On Sunday, two weeks after getting gouged by Pittsburgh's Jonathan Dwyer for a 100-yard rush game, the Bengals were determined to stop the run. Lapham says when there's a commitment to the run, "you have to sacrifice some pass rush. That's just a fact. If you're sitting there two-gapping, you can't do two things at the same time."

"The hardest thing is as a rusher when teams come out throwing the ball when it’s a run down or you expect them to run the ball and they're showing run and they throw it," Johnson said. "You come out and you're engaged on the guy, that's where he wants you. He's just trying to grab you. You may push him back in the face of the quarterback and all that, but sometimes that's not enough. You're blowing your guy back the whole game, putting him on the quarterback, but if you're not getting off of him clean and putting a body on the quarterback, then he's getting too much time to throw to make completions. That's not good enough."

It's not like the pass rush has been splattered in the four-game losing streak. The Bengals have had seven sacks in that stretch and Atkins still leads NFL tackles. But they had 11 in their last two wins and since then weren't able to take advantage of rookie quarterbacks and banged up lines. None of that Sunday with Eli coming with two Super Bowl MVPs and his line giving up the fewest sacks per pass in the NFL.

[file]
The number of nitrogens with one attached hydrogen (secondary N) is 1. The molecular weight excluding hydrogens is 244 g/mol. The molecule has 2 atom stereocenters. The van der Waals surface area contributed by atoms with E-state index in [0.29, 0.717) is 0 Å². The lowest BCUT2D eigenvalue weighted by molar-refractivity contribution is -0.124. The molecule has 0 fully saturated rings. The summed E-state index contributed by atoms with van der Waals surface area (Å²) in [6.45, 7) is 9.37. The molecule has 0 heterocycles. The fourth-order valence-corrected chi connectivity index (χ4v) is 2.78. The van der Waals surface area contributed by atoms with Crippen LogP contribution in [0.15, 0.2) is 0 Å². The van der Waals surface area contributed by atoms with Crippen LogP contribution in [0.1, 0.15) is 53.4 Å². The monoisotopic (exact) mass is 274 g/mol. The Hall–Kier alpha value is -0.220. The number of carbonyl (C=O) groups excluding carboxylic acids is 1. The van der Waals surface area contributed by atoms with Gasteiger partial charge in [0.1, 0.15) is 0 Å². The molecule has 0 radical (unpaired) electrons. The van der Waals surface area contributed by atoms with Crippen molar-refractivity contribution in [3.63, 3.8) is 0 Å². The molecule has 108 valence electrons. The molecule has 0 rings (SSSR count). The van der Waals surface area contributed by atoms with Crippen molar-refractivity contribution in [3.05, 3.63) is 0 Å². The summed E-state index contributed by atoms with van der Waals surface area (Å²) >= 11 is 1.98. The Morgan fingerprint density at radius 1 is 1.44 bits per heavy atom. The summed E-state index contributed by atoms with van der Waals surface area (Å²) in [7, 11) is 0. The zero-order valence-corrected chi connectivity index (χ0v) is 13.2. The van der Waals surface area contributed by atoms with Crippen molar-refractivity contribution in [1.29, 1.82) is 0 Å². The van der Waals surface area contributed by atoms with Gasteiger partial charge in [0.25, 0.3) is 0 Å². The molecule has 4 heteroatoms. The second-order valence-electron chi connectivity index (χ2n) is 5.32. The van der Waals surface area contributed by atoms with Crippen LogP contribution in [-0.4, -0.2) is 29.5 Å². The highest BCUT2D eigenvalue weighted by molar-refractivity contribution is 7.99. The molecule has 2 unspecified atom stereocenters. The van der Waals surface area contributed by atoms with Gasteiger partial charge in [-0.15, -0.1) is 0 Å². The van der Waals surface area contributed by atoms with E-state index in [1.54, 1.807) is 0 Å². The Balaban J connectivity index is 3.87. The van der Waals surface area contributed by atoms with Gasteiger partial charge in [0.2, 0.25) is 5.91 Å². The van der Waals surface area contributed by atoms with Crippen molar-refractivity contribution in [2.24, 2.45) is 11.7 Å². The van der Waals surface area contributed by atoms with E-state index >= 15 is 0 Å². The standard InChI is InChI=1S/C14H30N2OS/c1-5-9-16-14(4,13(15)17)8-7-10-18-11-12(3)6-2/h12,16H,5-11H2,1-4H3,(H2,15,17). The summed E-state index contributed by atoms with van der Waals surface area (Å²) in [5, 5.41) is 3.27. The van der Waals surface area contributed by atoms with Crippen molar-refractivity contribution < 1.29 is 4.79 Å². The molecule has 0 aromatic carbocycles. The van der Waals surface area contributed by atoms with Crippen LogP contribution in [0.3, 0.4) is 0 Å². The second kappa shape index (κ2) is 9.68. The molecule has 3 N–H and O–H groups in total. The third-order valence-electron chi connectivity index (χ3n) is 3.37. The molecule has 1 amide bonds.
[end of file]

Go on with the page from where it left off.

"Sometimes they max protect," Johnson said. "Eli likes to get the ball away. They have a talented group of people. Their receivers are open. They do some chipping. There's really no secret formula. We just have to play football."

The no-nonsense Atkins is an open book. He just cares about winning and isn't thinking about the other Pro Bowl pass rushers in this game.

"I get pumped up thinking about going against the offensive line and these guys are good; we've got a big task," said Atkins, who doesn't feel that double teams are happening more than usual. "Here and there. It still doesn't matter. We have to get there as a collective group.

"I had some one-on-ones that I didn’t win (last week). Overall, they did a good job of blocking all of us. You just have to do some different moves and change it up a little bit. And when I do bull rush, use another move to get off the bull rush."

That's really what pass rushing comes down to. The rush concepts are tied to a team concept, but the individual has to execute it. So Atkins went back to the drawing board this week. When the 6-5, 268-pound Tuck comes on the field and starts jumping between tackle and end, you'll realize just what a unique interior rusher the 6-1, 300-pound Atkins is.

"The only thing they have in common," said Bengals left guard Clint Boling, "is that they're both great players. They have completely different styles. No one in the league is built like Geno and plays like he does."

Atkins, Johnson and Dunlap are looking to make Giant strides. They only have to look across the aisle. The Giants have given up their share on the ground. They're 19th in the NFL against the rush and have given up four 100-yard games, the most recently last Sunday when Pittsburgh's Isaac Redman went for 147.

"We've got to get out on the run enough so we can stop the pass," Johnson said. There may be times he hits us with a run and they're expecting pass. We're just going to have to take the good with the bad. We're just going to have to go for it. We can't play tentative. You just have to go. If they get you on something, then they've got to get you when you're going full speed. That's how the game is."